Real estate commissions result from negotiations, which start with the homeowner and his agent. No real estate laws or rules prohibit reducing agent commissions, but market conditions and a property’s appeal ultimately determine whether a home can sell despite low or no commissions. In certain cases, an owner's agent, also known as a listing agent, may eliminate his commission altogether.
Real Estate Commissions
In most residential real estate markets, the seller pays real estate commissions, which the seller's agent splits with the buyer's agent. Typically, real estate commissions equal 5 percent to 6 percent of the sale price. The agents' splits depend on the commission terms set by the seller and his real estate agent upon listing the home. Agents usually divide commissions equally. For example, each agent receives 3 percent of a 6-percent commission. To gain a competitive edge, however, a seller's agent can reduce his commissions. For example, he may accept 2.5 percent so the buyer's agent receives 3.5 percent from a 6-percent commission agreement.
Owner's Agent Commissions
A seller's agent may accept a lower commission -- usually no less than 4 percent -- to help the seller's bottom line. The agent's brokerage, which is the real estate company the seller's agent works for, typically must approve a below-average commission in advance. Several reasons might compel a brokerage to allow a reduced commission. For example, if the seller is a repeat customer, is buying as well as selling through the agent, is a friend or family member of the agent or the home has a multi-million dollar price tag, the agent can reduce his commission. An agent might accept less than 4 percent if he also represents the buyer and does not have to split the commission with a buyer's agent, according to the New York Times.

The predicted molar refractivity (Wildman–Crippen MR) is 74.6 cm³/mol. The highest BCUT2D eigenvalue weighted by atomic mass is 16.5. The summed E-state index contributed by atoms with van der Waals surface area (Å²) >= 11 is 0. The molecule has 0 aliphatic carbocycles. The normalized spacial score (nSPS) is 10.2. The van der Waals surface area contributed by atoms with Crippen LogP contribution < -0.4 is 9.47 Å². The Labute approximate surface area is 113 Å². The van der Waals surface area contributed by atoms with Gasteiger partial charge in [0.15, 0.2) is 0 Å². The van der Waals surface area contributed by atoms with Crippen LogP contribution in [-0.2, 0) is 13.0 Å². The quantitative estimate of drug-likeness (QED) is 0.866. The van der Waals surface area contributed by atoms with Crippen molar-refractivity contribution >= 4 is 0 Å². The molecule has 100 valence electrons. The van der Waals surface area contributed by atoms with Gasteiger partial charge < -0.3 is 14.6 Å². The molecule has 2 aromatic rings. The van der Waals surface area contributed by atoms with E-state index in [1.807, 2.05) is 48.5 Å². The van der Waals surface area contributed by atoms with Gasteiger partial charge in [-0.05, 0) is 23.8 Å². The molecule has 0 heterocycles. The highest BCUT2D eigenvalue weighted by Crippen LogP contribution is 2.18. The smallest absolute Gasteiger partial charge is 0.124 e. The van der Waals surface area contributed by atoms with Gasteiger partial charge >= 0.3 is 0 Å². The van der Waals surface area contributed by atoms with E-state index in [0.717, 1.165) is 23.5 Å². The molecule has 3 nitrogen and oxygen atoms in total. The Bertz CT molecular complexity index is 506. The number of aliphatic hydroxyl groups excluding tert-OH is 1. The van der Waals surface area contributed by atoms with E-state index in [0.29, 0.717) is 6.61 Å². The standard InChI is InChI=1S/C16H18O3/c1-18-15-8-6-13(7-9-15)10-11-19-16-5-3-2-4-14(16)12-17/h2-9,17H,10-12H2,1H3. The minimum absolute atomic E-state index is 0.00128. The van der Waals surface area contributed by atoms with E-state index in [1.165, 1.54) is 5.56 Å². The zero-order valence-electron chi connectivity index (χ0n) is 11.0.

Real estate agents can sell their own property. An agent who is also the homeowner might list it as a property "For Sale by Owner," or FSBO. A FSBO deal in which the owner-agent sells to a buyer who is not represented by an agent eliminates commissions altogether. When an owner-agent represents himself in the sale of his home using his brokerage's name, however, the agent's brokerage can allow him to reduce his commission to zero. When another agent brings the buyer, the owner-agent may have to pay a commission to the buyer's agent, regardless of whether the home is a FSBO or not.
A seller usually only pays agent commissions when a deal closes. An owner's agent can work on marketing a home, finding a buyer and completing most of the work necessary to close the deal. However, if the deal falls through, he receives no commission. An agent may only pursue a seller for his commission if he can prove that a seller's act of bad faith prevented the sale. Also, discount brokers and flat-fee services may reduce their commissions to a below-market amount. Discount brokers may market a home on the Multiple Listing Service, or MLS, and provide limited support to help sell the property. Flat-fee real estate companies may charge an hourly or periodic fee for assisting sellers in setting a sales price or helping with closing paperwork.
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